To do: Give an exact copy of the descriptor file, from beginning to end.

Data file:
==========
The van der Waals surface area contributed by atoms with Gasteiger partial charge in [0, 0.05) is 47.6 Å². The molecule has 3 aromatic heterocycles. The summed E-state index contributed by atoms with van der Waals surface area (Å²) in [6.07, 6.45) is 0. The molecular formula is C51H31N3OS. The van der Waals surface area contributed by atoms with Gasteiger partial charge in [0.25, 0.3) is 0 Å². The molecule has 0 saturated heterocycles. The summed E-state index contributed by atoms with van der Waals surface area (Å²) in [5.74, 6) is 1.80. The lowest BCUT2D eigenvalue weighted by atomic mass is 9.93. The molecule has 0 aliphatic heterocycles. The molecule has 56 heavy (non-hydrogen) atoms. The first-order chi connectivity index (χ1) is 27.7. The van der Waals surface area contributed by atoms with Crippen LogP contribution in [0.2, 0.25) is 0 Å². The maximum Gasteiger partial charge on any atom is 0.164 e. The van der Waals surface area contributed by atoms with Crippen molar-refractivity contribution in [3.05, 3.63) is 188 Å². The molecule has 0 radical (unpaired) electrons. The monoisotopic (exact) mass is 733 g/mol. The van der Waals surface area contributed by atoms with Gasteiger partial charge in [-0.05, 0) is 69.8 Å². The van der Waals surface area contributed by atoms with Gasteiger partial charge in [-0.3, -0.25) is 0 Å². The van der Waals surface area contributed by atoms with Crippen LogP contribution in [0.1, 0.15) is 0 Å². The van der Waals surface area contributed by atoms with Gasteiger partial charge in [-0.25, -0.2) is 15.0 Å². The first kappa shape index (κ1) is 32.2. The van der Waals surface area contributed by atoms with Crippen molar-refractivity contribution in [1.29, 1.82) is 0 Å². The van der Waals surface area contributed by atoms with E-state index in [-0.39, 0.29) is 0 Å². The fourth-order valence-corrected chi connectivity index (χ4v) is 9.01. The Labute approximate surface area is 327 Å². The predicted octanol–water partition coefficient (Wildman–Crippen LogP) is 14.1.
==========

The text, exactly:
The van der Waals surface area contributed by atoms with Gasteiger partial charge in [0, 0.05) is 47.6 Å². The molecule has 3 aromatic heterocycles. The summed E-state index contributed by atoms with van der Waals surface area (Å²) in [6.07, 6.45) is 0. The molecular formula is C51H31N3OS. The van der Waals surface area contributed by atoms with Gasteiger partial charge in [0.25, 0.3) is 0 Å². The molecule has 0 saturated heterocycles. The summed E-state index contributed by atoms with van der Waals surface area (Å²) in [5.74, 6) is 1.80. The lowest BCUT2D eigenvalue weighted by atomic mass is 9.93. The molecule has 0 aliphatic heterocycles. The molecule has 56 heavy (non-hydrogen) atoms. The first-order chi connectivity index (χ1) is 27.7. The van der Waals surface area contributed by atoms with Crippen LogP contribution in [0.2, 0.25) is 0 Å². The maximum Gasteiger partial charge on any atom is 0.164 e. The van der Waals surface area contributed by atoms with Crippen molar-refractivity contribution in [3.05, 3.63) is 188 Å². The molecule has 0 radical (unpaired) electrons. The monoisotopic (exact) mass is 733 g/mol. The van der Waals surface area contributed by atoms with Gasteiger partial charge in [-0.05, 0) is 69.8 Å². The van der Waals surface area contributed by atoms with Gasteiger partial charge in [-0.3, -0.25) is 0 Å². The van der Waals surface area contributed by atoms with Crippen LogP contribution in [0.1, 0.15) is 0 Å². The van der Waals surface area contributed by atoms with Gasteiger partial charge in [-0.25, -0.2) is 15.0 Å². The first kappa shape index (κ1) is 32.2. The van der Waals surface area contributed by atoms with Crippen molar-refractivity contribution in [1.29, 1.82) is 0 Å². The van der Waals surface area contributed by atoms with E-state index in [-0.39, 0.29) is 0 Å². The fourth-order valence-corrected chi connectivity index (χ4v) is 9.01. The Labute approximate surface area is 327 Å². The predicted octanol–water partition coefficient (Wildman–Crippen LogP) is 14.1.